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Stefan Brupbacher, Director Swissmem

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Stefan Brupbacher, Director Swissmem

Comprehensive regulation of PFAS threatens the Swiss tech industry


Rarely have EU bureaucrats squandered so much credibility in such a short space of time: The planned PFAS ban threatens to sideline Europe's industry in cutting-edge manufacturing and environmental technology applications. Switzerland must use its room for manoeuvre, wait and see, regulate on a risk basis and invest in research into new materials.

Per- and polyfluorinated alkyl compounds (PFAS) or "eternity chemicals" are extremely resistant to acid, large temperature differences or friction, and their application is extremely versatile - from Teflon coatings for frying pans to pumps for high-purity liquids in the semiconductor industry, PFAS are indispensable.

Of the up to 10,000 theoretically existing PFAS, several hundred are on the market. Many relationships to PFAS are still poorly researched. In many cases, it is still unclear how the individual substances enter the environment and what their long-term effects are. In industry, PFAS are also often used in closed applications that pose no risk to humans or the environment.

General bans far removed from reality
Nevertheless, environmental lobbyists and EU bureaucrats want to impose a general ban on the entire group due to the potential damage caused by individual PFAS. This is because anything that could be dangerous must be banned as a preventative measure without considering the actual risk and identifying its source. As PFAS decompose very slowly and some are mobile, it is feared that they will accumulate in the environment and in the human body and cause damage there.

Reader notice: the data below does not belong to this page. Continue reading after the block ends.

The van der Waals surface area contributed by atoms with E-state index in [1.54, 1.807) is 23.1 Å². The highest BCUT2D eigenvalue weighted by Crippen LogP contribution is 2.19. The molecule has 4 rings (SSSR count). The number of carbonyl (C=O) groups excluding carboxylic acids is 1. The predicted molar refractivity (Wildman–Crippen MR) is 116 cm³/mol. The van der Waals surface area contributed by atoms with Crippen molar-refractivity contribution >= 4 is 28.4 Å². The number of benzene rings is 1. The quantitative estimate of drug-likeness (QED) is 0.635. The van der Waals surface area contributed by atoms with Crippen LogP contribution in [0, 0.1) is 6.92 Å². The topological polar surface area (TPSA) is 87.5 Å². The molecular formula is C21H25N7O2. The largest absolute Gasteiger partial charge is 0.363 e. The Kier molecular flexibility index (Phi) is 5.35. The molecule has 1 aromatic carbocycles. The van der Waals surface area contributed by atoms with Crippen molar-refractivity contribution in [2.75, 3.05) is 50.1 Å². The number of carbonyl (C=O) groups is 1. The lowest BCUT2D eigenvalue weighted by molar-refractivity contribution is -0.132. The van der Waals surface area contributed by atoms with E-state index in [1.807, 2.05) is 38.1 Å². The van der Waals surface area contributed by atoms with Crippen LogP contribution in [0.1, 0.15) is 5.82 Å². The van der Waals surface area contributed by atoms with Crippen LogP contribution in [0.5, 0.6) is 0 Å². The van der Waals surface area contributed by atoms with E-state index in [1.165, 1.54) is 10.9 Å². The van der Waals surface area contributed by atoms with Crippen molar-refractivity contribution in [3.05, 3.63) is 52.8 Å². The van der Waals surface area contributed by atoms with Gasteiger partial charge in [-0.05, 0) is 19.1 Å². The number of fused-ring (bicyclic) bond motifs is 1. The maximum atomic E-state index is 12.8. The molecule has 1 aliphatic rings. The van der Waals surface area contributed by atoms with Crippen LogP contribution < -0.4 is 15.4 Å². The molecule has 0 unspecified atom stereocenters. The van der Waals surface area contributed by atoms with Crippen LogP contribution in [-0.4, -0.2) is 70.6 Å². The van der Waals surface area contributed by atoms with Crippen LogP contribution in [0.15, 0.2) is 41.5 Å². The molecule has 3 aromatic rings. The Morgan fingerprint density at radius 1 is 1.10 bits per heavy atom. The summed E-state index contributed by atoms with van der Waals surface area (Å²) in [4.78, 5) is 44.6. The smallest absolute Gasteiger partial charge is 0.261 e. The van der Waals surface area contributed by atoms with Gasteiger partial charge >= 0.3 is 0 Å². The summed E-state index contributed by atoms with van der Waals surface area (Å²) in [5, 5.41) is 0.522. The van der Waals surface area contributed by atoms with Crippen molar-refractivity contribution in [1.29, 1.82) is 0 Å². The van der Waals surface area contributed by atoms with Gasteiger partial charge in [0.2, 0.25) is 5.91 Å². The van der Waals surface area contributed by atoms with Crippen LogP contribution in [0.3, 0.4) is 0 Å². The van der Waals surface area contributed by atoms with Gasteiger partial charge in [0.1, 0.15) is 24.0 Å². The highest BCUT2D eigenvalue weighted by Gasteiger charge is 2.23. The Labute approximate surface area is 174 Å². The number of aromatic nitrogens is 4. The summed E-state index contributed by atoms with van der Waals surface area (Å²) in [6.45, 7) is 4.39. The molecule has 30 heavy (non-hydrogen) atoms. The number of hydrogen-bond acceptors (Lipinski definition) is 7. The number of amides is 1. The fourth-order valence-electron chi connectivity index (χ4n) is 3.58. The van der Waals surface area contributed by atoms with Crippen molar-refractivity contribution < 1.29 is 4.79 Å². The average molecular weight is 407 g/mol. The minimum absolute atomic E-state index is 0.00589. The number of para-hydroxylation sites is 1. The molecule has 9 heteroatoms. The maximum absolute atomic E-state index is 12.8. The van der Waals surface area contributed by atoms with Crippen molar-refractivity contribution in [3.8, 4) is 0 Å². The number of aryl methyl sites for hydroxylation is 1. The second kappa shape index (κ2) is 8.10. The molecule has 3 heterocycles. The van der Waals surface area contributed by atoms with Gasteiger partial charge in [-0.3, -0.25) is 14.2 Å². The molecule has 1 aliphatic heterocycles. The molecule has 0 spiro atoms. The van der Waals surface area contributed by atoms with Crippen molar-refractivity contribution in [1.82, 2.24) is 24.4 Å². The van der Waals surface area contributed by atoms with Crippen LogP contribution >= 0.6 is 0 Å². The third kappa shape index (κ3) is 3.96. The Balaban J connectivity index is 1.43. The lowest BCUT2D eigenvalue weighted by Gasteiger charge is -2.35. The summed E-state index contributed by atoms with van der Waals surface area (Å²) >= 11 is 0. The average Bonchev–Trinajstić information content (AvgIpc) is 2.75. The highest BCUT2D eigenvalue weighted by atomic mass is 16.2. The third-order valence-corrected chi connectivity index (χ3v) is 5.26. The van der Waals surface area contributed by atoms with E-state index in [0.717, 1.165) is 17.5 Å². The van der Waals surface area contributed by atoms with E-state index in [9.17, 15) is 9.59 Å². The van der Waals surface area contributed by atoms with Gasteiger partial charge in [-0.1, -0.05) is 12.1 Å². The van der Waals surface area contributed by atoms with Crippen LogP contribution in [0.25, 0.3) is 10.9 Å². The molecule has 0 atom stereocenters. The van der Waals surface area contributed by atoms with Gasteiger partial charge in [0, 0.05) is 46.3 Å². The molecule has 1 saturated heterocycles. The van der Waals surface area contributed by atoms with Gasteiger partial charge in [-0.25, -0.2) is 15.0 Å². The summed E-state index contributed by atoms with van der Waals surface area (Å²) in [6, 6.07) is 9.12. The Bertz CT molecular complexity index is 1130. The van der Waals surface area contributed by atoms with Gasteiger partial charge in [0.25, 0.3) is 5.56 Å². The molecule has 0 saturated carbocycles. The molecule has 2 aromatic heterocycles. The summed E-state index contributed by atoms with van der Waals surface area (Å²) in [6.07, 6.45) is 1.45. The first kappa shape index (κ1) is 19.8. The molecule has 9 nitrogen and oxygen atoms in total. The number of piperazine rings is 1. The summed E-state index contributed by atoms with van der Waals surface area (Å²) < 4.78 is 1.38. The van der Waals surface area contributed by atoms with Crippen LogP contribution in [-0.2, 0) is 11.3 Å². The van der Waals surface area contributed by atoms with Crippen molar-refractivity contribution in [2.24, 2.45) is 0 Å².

However, general bans are far removed from any industrial reality. They would also mean that the European industry would no longer be able to fulfil the increasingly extreme requirements placed on materials and machines. Compared to Asian and American competitors, the local industry would be gagged by regulation, while competitors would probably just not declare the use of PFAS.

PFAS regulation slows down innovation
The excessive energy prices over the years have already led to an exodus of basic chemicals from Europe. The regulation of PFAS has similar potential in areas such as semiconductors, the manufacturing industry and green technologies, which the same EU wants to promote with billions in subsidies...

But complaints alone are not enough. Swissmem is involved: through our European associations, where we have, for example, highlighted the problem with EU Commissioner Breton together with Orgalim. The fact that there will certainly be exceptions is pleasing, but the announcement of tough regulation has already further reduced the appetite for investment in Europe and eroded the credibility of the regulatory environment. Hopefully the new EU bodies will listen more to the industry!

No hasty Swiss regulation
In Switzerland, regulatory freedom should be utilised as far as possible. EU law must not and should not be adopted automatically or in advance. This would also not change with the Bilateral Agreements III. Although Swiss companies must comply with EU regulations for products when exporting to the EU, this does not apply to exports to other markets or to production technologies here at home. It also remains to be seen what the EU regulation will actually look like, what the transition periods will be and how it will be implemented.

Equally important are investments in the search for new materials, e.g. also utilising quantum technology. If the EU (over)regulates and Switzerland conducts research, we are making the best possible contribution to securing Switzerland - and Europe - as a centre of production and technology in the long term.


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